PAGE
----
In 1914, Canada’s seal hunting (or “sealing”) business was a booming industry and the ultimate test of manhood. Unsurprisingly, most of the men boarding the ship on this spring day were young—probably 16 or 17 years old. Excitement was abuzz as preparations concluded. Before long, they were off to the icy waters of the northern Atlantic.
Icy blizzards were common in Canada’s cold-inclined weather patterns, but in March 1914, a particularly horrific stormled to the deaths of 251 men from a double tragedy. The survivors lived to tell the tale of what it takes to escape death on the ice.
The SS Newfoundland headed to its usual hunting grounds in the north. The captain, Westbury Kean, teamed up with another ship captained by his father, Abram Kean, and they agreed to discreetly signal to the other when either of them found seals. When Captain Abram Kean raised his derrick (a movable crane), the SS Newfoundland moved to respond to the signal; however, the ship struck ice, and it was too small to break through it.
Anxious not to miss out on a hunt, Westbury ordered his men to disembark and walk the five miles to his father’s ship. They left at 7 a.m., but partway there, several men turned back because they could tell a storm was approaching. The rest forged on and made it to the other ship after four hours of achingly slow progress through the icy landscape.
When they arrived, Captain Abram Kean gave the men some tea and a little food before ordering them back on the ice to hunt seals. After a successful hunt, the captain ordered the men to return to their ship and then left to go gather the rest of his crew. But now the sealers were farther away from their ship than when they started, and they were exhausted. Nonetheless, they started back toward their ship.
Since there were no wireless connections on board either ship, both captains assumed that the crew was safely aboard the other ship—but that was far from the truth. The storm arrived. The men were not accustomed to long walks on the ice, so they were not wearing thick coats. When the blizzard hit, the snow was so thick that they had no way of knowing where their ship was or even what direction they were heading. Because both ships thought the crew was safely aboard the other ship, neither sounded their horn to alert the men as to where the ship was.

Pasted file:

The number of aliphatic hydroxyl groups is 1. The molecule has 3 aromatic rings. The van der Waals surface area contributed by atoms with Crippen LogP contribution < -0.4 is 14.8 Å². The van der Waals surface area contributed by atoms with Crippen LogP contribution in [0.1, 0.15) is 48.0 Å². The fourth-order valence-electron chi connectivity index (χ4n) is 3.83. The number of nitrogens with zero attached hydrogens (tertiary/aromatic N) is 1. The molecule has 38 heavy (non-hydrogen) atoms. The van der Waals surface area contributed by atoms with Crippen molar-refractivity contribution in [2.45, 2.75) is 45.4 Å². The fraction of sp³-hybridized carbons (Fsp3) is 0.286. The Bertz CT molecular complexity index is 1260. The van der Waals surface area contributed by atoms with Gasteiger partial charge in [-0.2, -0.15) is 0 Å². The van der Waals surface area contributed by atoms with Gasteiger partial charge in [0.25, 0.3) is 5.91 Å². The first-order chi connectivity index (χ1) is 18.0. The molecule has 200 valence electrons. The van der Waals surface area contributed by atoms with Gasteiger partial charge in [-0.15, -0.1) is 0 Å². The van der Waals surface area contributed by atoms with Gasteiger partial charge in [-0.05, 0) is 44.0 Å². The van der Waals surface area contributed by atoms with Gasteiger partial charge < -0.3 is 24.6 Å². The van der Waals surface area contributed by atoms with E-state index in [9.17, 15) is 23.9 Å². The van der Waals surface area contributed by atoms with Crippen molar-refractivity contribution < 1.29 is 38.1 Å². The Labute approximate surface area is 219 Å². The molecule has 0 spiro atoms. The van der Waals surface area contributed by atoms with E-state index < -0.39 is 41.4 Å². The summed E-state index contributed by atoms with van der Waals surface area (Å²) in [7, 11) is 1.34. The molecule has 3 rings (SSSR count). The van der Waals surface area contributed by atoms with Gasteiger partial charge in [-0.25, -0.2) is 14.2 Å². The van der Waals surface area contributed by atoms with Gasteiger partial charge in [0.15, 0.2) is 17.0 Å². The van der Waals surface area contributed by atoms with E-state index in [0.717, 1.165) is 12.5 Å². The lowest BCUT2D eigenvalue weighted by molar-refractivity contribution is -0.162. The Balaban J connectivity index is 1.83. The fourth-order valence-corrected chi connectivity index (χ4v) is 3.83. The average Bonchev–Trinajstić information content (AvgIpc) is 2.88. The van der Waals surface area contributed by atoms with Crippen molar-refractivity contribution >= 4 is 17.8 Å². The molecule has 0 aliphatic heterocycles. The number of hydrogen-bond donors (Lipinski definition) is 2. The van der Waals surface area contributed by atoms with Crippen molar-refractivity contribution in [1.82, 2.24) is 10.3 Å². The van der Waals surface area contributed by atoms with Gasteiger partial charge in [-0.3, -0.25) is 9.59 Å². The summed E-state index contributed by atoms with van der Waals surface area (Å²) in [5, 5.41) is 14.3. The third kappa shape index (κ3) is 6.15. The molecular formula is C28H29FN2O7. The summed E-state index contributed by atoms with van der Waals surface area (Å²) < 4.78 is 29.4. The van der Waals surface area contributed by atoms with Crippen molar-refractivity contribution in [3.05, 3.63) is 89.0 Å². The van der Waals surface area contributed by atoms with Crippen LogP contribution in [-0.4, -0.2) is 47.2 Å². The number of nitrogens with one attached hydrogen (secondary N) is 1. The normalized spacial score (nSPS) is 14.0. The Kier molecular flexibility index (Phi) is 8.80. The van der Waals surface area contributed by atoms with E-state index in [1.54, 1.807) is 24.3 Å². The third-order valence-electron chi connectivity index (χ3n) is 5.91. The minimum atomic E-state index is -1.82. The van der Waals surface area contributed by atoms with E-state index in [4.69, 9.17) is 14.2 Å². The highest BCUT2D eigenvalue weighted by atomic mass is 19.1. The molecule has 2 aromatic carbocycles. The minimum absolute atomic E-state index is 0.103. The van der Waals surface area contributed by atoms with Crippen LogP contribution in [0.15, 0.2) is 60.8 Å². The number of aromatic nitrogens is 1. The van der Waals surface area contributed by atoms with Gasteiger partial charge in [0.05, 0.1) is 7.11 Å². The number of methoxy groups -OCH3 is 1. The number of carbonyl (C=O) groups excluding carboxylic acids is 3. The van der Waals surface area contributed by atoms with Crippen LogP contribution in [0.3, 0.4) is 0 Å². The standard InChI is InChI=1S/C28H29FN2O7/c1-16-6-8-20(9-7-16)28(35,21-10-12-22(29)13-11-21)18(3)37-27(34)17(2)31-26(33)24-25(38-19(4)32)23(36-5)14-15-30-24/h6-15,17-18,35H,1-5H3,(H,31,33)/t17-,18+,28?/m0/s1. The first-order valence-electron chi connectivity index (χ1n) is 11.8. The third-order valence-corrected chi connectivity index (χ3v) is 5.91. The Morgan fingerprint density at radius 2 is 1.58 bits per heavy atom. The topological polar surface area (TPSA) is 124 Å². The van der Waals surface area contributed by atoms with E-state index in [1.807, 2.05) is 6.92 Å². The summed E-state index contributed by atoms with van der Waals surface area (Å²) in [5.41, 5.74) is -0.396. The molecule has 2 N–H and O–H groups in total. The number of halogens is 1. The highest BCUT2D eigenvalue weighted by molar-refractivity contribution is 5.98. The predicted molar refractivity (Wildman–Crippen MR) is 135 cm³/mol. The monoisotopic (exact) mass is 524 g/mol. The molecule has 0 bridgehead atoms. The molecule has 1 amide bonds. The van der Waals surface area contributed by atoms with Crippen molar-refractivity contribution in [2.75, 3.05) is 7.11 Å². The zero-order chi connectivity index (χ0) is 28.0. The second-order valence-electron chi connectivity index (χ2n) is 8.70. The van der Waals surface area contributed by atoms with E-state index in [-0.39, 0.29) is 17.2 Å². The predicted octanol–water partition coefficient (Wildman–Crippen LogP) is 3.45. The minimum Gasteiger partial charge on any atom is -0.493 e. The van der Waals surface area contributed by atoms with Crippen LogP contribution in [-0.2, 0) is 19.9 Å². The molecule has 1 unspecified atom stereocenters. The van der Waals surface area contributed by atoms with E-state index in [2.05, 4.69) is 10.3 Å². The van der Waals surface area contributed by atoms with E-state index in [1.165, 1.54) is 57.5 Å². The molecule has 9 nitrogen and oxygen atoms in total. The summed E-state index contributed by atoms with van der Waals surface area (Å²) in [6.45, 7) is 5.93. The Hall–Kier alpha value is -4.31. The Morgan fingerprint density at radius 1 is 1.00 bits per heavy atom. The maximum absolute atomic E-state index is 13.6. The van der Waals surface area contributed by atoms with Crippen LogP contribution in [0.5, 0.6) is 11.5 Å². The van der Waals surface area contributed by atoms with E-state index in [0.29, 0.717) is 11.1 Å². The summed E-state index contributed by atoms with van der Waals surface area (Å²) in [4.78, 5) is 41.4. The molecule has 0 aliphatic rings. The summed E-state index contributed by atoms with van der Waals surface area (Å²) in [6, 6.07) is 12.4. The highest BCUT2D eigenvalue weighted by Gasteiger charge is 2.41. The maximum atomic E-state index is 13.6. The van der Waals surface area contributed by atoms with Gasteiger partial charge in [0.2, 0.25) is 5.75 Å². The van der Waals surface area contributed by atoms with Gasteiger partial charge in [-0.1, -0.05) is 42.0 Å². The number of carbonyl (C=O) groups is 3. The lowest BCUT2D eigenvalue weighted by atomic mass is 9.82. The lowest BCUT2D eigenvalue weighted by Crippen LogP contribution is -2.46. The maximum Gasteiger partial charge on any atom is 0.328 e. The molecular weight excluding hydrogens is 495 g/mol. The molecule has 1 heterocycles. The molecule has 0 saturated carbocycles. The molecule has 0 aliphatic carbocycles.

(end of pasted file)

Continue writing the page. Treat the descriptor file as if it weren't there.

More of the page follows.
The men were clad in thin coats, had little to no food, and had no shelter from the bitter cold and harsh wind. The only way to survive was to keep moving forward. Those who lay down to rest died.
One man in the crew took the lead and urged everyone to keep moving. The goal was the boat, and the only way to get there was to keep moving forward. For two long, grueling days and nights, 132 men were stranded on this North Atlantic ice field.
Heroes emerged. One was a man who froze his lips badly in order to help his comrades by biting off icicles that were blinding the men. Some men froze in their tracks or went mad from the cold and decided to walk off the edge of the ice field. Many just gave up; they decided it wasn’t worth the fight and just froze to death.
All the while, those who were determined to survive kept moving forward. These men were able to keep their body temperature high enough to endure to the end.
By the time help arrived, two thirds of the men were dead. Only 55 survived.
In a way, we are all on an ice field. This world is a dangerous place, and if we are not careful, we can slip and fall. This way of life is not easy; there will be blizzards.
How much are we willing to endure? Will we keep moving even if stranded in a frozen tundra with no apparent escape? Mark 13:13 says that those who endure to the end will be saved. God promises to bless those who patiently endure and overcome. He won’t let us die on the ice if we look to Him for the help we need.
The men of the SS Newfoundlandwho survived weren’t willing to give up. It is a real struggle to strain forward (Philippians 3:13-14)—especially in subzero weather. But if we are not moving forward and growing, we are dying. God will help us endure and keep moving forward toward the prize.